My first year, I was loving being away from home. In my sophomore year, it started to hit me a little bit. ‘How am I going to do this?’ I knew I needed to sit down and figure out how what kind of jobs I could get and what I should do after graduation to ensure that I got the highest paying job. I was more optimistic than anything. Junior year, it got a little worse. The recession hit, and I thought, ‘The last thing I need is to graduate in a terrible economy and not get a job with all this debt.’

You’ve been paying it off for a little over a year now. Has the debt gotten any smaller?

At first, when I made a payment, the number didn’t move at all. I was just paying interest basically.


How awful. ::sympathetic laughter::


Yeah, it’s so depressing. ::laughs::. In October—when I was like, ‘oh no, I only have 13 more months of these low payments.’ Low! They’re $900 a month! ::more laughter:: And soon I’ll have to start paying $1,600 a month. Nothing says depression like putting $1,000 toward a loan payment and not seeing the debt decrease at all. Or even if you see it go down a little bit, the interest shoots it right back up. It’s just so depressing. So when I got some contributions, it was just such a great day to see that number go down.

Has the debt affected your personal life?


The depression has gotten increasingly worse since graduation. I don’t think it’s affecting my job, but I do think it’s affecting my relationship with friends and family. All I can think about is my debt. It’s just such a burden. My posture… If you saw me standing… I can’t stand up straight. It just feels so heavy. I’m constantly upset. It’s so overwhelming.

Do you think it’ll affect your decision to have a family (if that’s something you want)?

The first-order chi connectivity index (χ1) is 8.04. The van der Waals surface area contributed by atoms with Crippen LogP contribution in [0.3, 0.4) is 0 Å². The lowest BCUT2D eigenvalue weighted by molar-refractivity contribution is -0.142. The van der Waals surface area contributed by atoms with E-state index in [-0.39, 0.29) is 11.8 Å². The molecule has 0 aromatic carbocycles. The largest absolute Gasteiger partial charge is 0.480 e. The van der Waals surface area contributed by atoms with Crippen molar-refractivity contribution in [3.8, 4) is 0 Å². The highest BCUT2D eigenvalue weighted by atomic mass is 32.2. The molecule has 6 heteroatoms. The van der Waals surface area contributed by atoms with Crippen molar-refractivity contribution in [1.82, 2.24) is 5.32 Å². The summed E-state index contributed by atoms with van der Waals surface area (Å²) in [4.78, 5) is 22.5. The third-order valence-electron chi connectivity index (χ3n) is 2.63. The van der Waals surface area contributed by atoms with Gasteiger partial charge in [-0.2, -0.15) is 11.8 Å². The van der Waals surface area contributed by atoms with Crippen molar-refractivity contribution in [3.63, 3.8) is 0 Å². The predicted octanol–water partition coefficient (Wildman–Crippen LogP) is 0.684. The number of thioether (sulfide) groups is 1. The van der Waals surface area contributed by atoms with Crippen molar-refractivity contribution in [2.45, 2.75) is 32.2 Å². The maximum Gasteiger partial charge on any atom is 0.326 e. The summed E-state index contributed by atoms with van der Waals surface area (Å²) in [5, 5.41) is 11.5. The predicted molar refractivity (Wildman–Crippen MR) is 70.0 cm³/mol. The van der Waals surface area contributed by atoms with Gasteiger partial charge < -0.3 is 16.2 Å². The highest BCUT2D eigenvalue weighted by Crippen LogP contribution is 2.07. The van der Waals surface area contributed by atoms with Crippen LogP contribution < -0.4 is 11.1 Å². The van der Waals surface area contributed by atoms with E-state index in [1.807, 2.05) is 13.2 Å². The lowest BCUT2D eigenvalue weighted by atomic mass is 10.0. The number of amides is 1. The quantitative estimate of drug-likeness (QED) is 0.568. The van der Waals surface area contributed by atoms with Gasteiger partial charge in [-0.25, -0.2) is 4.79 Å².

There’s too much of a wall in front of my face to see the future. If I still have this debt in 10 years, in 15 years—which I’m hoping I don’t—I don’t think I’ll have a family. I don’t think I’ll be married.


I’m okay with sitting at home. I’m okay with not spending my money. I’m okay with putting all my money toward my debt. Yet it doesn’t feel like the debt is coming down at all. It just feels like I’m giving, giving, giving to this debt. I’m making all these sacrifices for it. But there’s no positive result yielding yet.


When do you think you’ll be out of debt?


This is something I need to be clear of before I can move on, be happy, and do things for other people. I don’t know exactly when I’ll be out of debt, but I definitely know it will not be 25 years from now. It’s going to be sooner than that.

What would you say to an 18-year-old girl who wants to go to the best school she could get into, regardless of the cost?

I dream of this. I’d tell her that she should start off at a community college for a year or two. Get credits and good grades, and reapply to these great schools she wants to go to. Maybe she’ll get more scholarship money. Maybe she’ll be able to save up money so she doesn’t have to take out any loans. I think those two years in community college—and maybe two years just working—would give you such a different perspective.


[The other day I asked Kelli about her progress. Her debt is down to $140,000 and she expects it to be as low as $120,000 by June. She’s working in the legal department of a large media company and has moved out of her home and into a $500/month apartment just outside of NYC. She has raised $12,000 on her site, on which she calls for better youth financial education and is trying to raise awareness about student debt. You can follow her on Twitter here, or buy what’s left of her possessions on sale here.]